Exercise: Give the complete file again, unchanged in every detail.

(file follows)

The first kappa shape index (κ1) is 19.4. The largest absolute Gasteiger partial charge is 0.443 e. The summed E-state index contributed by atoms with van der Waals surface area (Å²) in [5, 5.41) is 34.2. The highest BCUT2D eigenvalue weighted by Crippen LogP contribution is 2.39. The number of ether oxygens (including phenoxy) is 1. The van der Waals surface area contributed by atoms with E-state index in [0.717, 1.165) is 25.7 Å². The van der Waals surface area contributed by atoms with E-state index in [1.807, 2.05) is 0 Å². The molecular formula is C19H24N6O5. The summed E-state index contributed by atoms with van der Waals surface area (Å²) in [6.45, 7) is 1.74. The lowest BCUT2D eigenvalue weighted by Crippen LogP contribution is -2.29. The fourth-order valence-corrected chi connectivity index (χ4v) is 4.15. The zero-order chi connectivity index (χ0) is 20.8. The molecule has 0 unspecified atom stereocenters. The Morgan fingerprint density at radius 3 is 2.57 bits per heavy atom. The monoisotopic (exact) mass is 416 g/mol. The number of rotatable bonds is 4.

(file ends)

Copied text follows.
The first kappa shape index (κ1) is 19.4. The largest absolute Gasteiger partial charge is 0.443 e. The summed E-state index contributed by atoms with van der Waals surface area (Å²) in [5, 5.41) is 34.2. The highest BCUT2D eigenvalue weighted by Crippen LogP contribution is 2.39. The number of ether oxygens (including phenoxy) is 1. The van der Waals surface area contributed by atoms with E-state index in [0.717, 1.165) is 25.7 Å². The van der Waals surface area contributed by atoms with E-state index in [1.807, 2.05) is 0 Å². The molecular formula is C19H24N6O5. The summed E-state index contributed by atoms with van der Waals surface area (Å²) in [6.45, 7) is 1.74. The lowest BCUT2D eigenvalue weighted by Crippen LogP contribution is -2.29. The fourth-order valence-corrected chi connectivity index (χ4v) is 4.15. The zero-order chi connectivity index (χ0) is 20.8. The molecule has 0 unspecified atom stereocenters. The Morgan fingerprint density at radius 3 is 2.57 bits per heavy atom. The monoisotopic (exact) mass is 416 g/mol. The number of rotatable bonds is 4.